In hindsight, the footage is laughable.
In the wake of the Seahawks’ Super Bowl victory, fans have dug up many clips of experts bashing Seattle’s recent draft choices.
They play like a gag reel.
On ESPN, there was Trent Dilfer bemoaning the “travesty” of passing on Andy Dalton in the 2011 draft. That’s when Seattle picked K.J. Wright, Byron Maxwell and Richard Sherman, who Mel Kiper called “an average fifth round pick” in the same discussion.
Then there’s Bleacher Report’s “F” grade of Seattle’s 2012 draft class, which included Russell Wilson, Bobby Wagner, Bruce Irvin and Jermaine Kearse.
Go ahead, get riled up over these howlers. Just remember that they are part of football’s silly season, which continues with the NFL Scouting Combine this weekend.
Before the combine, there was NCAA signing day. Later are college spring games and the NFL Draft.
So unquenchable is the country’s appetite for football, it has become a year-round topic. The analysis, mock grades and projections are like fast food for the football glutton. They should be taken with more grains of salt than a large order of fries.
Nobody truly knows which players will blossom and which will flame out. Statistics, physical measurements and highlights don’t take work ethic, maturity and luck into account.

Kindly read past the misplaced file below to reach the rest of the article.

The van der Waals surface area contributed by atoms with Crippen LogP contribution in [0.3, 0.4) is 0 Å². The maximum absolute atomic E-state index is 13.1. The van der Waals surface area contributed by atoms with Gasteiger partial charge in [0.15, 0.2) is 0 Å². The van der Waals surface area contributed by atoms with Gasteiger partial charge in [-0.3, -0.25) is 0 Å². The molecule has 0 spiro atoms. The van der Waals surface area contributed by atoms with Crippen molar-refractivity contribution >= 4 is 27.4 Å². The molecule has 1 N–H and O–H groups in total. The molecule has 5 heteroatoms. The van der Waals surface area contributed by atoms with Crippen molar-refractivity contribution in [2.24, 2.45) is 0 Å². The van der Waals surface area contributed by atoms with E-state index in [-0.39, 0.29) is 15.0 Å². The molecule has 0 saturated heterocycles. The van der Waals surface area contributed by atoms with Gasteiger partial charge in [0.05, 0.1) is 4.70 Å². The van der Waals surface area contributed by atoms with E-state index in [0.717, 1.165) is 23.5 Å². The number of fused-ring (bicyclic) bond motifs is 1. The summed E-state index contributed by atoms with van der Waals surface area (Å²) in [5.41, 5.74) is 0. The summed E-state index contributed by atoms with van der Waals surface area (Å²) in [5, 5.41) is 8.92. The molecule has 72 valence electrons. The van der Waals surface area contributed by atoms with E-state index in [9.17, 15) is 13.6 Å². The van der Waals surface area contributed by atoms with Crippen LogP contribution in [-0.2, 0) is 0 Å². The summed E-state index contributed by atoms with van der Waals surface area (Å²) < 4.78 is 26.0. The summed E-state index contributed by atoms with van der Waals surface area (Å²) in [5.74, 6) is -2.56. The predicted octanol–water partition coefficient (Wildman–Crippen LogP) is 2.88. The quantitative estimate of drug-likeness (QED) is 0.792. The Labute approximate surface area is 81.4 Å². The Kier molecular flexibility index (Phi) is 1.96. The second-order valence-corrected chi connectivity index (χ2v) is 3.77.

If NCAA titles were won on signing day, Texas, USC and Florida would have dominated this college football season. At least that’s what the recruiting grades said when the 2013 senior class signed letters of intent. Those teams finished a combined 22-17.
The Seahawks showed that undervalued players can thrive when put in the right environment.
The internet, sports TV channels and radio preside over a 24-hour water-cooler conversation. They have a bottomless news hole. The conjecture that comes with football drafts and combines is great filler.
So join the conversation if you like. Speculate, analyze, opine.
Just try not to spit out your drink laughing when you look back two years from now.